Economic blocs to meet
Motivated by a desire to transform its vast economic potential into reality, Africa has over the past decade aimed to unleash its economic might through a co-ordinated development approach modelled around RECs.
There are as many as 11 RECs on the continent.
The major ones are the Southern African Development Community (SADC), Common Market for Eastern and Southern Africa, Southern African Customs Union, Economic Community of West African States and West African Economic and Monetary Union (WAEMU).
Arab Maghreb Union is the REC for North African states while the Community of Sahel-Saharan States, Inter-Governmental Authority for Development and the East African Community are regional economic blocs for East Africa.
Countries in central Africa belong to the Economic Community of Central African States and the Economic and Monetary Community of Central Africa.
The challenge now facing Africa is to rationalise operations of the economic blocs to avoid overlaps and conflict of interest.
Most of the RECs have identical sectoral programmes while several member states belong to more than one economic bloc.
This has created problems of duplication of programmes and activities as well as hindered progress due to conflict of interest among members.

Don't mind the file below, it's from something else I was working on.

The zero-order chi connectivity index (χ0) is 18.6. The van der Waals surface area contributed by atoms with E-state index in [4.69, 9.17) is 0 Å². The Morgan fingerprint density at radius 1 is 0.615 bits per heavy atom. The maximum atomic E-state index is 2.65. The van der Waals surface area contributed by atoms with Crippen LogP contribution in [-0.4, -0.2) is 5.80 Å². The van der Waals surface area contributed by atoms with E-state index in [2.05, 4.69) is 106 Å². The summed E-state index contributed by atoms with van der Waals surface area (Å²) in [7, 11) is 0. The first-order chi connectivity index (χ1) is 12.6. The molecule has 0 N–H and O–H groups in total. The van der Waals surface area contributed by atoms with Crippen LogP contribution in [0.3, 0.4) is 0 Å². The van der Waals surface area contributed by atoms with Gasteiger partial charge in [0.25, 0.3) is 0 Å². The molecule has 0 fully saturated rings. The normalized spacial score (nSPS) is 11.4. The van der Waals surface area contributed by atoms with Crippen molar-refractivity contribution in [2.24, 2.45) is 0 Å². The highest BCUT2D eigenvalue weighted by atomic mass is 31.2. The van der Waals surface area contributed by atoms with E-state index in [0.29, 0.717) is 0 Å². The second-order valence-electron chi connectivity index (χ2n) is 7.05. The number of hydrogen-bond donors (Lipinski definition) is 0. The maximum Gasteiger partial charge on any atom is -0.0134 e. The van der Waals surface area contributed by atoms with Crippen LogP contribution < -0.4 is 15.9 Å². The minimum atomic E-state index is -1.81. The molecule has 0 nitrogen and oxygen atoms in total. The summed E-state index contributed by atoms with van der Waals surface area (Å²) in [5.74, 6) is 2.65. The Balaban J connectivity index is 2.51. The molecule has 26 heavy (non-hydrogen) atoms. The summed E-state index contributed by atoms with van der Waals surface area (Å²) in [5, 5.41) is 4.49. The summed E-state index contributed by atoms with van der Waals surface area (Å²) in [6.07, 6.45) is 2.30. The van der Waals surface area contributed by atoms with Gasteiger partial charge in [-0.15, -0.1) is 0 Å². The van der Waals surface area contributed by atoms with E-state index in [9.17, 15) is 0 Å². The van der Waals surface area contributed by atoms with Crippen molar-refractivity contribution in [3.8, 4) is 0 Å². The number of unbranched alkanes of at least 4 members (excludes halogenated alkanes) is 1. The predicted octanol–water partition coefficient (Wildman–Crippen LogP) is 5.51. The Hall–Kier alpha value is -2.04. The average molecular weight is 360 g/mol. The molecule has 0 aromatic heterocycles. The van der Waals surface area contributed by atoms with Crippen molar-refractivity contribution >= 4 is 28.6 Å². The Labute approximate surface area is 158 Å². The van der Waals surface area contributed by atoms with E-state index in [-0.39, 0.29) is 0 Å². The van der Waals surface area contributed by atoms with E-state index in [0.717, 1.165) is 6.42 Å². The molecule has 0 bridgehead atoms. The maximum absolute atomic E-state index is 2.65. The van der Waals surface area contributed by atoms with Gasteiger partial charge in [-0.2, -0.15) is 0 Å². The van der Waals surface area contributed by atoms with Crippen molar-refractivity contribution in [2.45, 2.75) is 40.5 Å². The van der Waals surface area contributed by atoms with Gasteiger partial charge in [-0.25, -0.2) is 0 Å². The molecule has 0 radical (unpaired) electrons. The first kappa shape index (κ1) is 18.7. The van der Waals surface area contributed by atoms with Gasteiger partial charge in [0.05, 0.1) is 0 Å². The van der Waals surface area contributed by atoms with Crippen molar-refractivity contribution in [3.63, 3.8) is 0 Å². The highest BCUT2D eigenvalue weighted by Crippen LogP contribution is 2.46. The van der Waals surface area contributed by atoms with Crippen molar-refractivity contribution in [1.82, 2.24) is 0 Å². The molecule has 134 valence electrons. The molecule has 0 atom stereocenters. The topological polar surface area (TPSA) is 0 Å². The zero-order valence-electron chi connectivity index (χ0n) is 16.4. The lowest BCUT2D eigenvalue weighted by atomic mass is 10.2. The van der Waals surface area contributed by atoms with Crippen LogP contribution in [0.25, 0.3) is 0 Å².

The AU has embarked on a programme to rationalise and harmonise programmes and commitments of the RECs.
The programme will ensure that there are uniform commitments by all RECs and, hopefully, do away with the challenges of dual membership.
The RECs are the essential building blocks of the African Economic Community (AEC) envisaged to be in place by 2028.
The overall objective of the AEC is to promote economic development and integration, social and cultural development as well as to increase self-sufficiency.
The AEC further aims to promote cooperation and development in all aspects of human activity, with a view to raising the standard of life of Africa’s people, maintaining economic stability and establishing a close and peaceful relationship among member states.
The AEC Treaty, also known as the Abuja Treaty, came into force after the requisite number of ratifications in May 1994.
It provided for a continental economic community to be set up through a gradual six-stage process involving the coordination, harmonisation and progressive integration of the activities of existing and future RECs.
Implementation of the Abuja Treaty was planned to take place in six stages spanning a period of 34 years from the date of coming into force in 1994 to 2028.
The first five years involved the strengthening of existing RECs and creation of new ones where needed.
Stage two, spanning eight years from 2000 to 2008, involves the stabilisation of tariff and other barriers to regional trade and the strengthening of sectoral integration, particularly in the field of trade, agriculture, finance, transport and communication, industry and energy, as well as coordination and harmonisation of the activities of the RECs.
The third stage covers the 10-year period up to 2018 and will involve the establishment of a free trade area and a Customs Union in each REC.
The coordination and harmonisation of tariff and non-tariff systems among RECs will be the focus of stage four.
The aim will be to establish a continental Customs Union by 2020.’ sardc.net.